You may have heard the term Scrum is an effective way of working on software development, but there is something more you need to know about this practice.
Do you work in a team? Or is the organization between departments not particularly productive? What about internal communication? Do you know what your colleagues are working on, and when will you finally receive this important document that hinders your work? Scrum can be the solution to such problems, which are nowadays common in companies.
At the beginning of the second year of my study in Holland (business communications), we had a guest lecture from Eurail on modesty. In short, Eurail deals with e-commerce, offering universal train tickets across Europe. At Eurail, they actively use modesty as a routine that helps effectively plan, distribute, and cope with daily work tasks.
During the guest lecture, we were introduced to the method, how, and under what conditions real-life examples from Eurail can be applied. We were so pleased with all of us that we decided to borrow the method for the next 6 months while working on creating a digital magazine for a real client. Everything shared in this article is a personal experience!
Briefly, modest is a daily stand-up meeting with the team that develops a project, product, etc. The meeting does not last more than 15 minutes and, as may already be clear, all participants are standing upright, not sitting.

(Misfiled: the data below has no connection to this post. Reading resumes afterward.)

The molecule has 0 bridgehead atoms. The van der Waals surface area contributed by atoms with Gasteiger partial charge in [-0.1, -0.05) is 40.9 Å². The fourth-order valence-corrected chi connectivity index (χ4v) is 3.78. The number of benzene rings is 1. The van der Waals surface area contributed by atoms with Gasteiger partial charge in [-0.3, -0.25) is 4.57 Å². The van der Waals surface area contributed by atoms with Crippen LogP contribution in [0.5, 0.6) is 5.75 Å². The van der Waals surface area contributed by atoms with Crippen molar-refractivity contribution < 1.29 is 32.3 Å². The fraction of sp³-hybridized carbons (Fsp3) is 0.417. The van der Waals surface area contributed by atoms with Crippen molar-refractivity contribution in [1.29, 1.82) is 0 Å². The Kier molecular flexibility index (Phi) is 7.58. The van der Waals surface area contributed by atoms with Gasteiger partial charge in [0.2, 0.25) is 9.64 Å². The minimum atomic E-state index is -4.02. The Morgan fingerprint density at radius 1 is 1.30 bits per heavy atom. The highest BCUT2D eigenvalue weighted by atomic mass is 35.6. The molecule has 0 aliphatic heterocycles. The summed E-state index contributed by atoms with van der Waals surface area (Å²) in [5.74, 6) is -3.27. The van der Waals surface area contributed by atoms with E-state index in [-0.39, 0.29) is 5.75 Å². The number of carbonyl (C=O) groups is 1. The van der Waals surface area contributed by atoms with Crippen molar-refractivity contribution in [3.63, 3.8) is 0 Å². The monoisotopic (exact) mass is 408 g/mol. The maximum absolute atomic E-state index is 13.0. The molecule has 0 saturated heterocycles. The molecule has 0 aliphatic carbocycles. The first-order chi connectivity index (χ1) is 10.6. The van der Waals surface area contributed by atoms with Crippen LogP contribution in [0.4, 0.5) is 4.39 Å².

Everyone must be on time, as the session is extremely short. This can be achieved by meeting appointments as a routine every morning before work.
During the session, everyone is in front of a board divided into 3 sections – “Do”, “In Progress”, “Finished”. Using sticky notes and a marker, daily, weekly or monthly tasks (depending on how often a scrum session is present) are applied in the appropriate section with the name of the perpetrator. And if it costs you too much work, there are also modest applications that can be made available to the entire team.
It is of utmost importance that tasks be moved to the appropriate section so that the work process can be monitored.
Scrum helps entire teams.
Scrum helped our entire team with the planning and monitoring of our work. Creating a digital magazine is no easy task, as is working on several side projects. With the help of modest meetings every Monday morning, the stress of the deadline was significantly reduced, and the understanding between the individual members of the group improved. Every Monday morning, as we thought and planned, new and new tasks came to our minds that we would probably never know.
From personal experience, I recommend applying Scrum daily or weekly (depending on the project and team size).
We live and work in a time of constant change and dynamics that we have never seen before, and modestly fits in perfectly with this way of working.
Read more about “Why use Scrum” https://bvop.org/learnagile/whyscrum/ and a lot of ideas will make much more sense and to be familiar with the understanding of why and when to use the Scrum framework and when not to do it.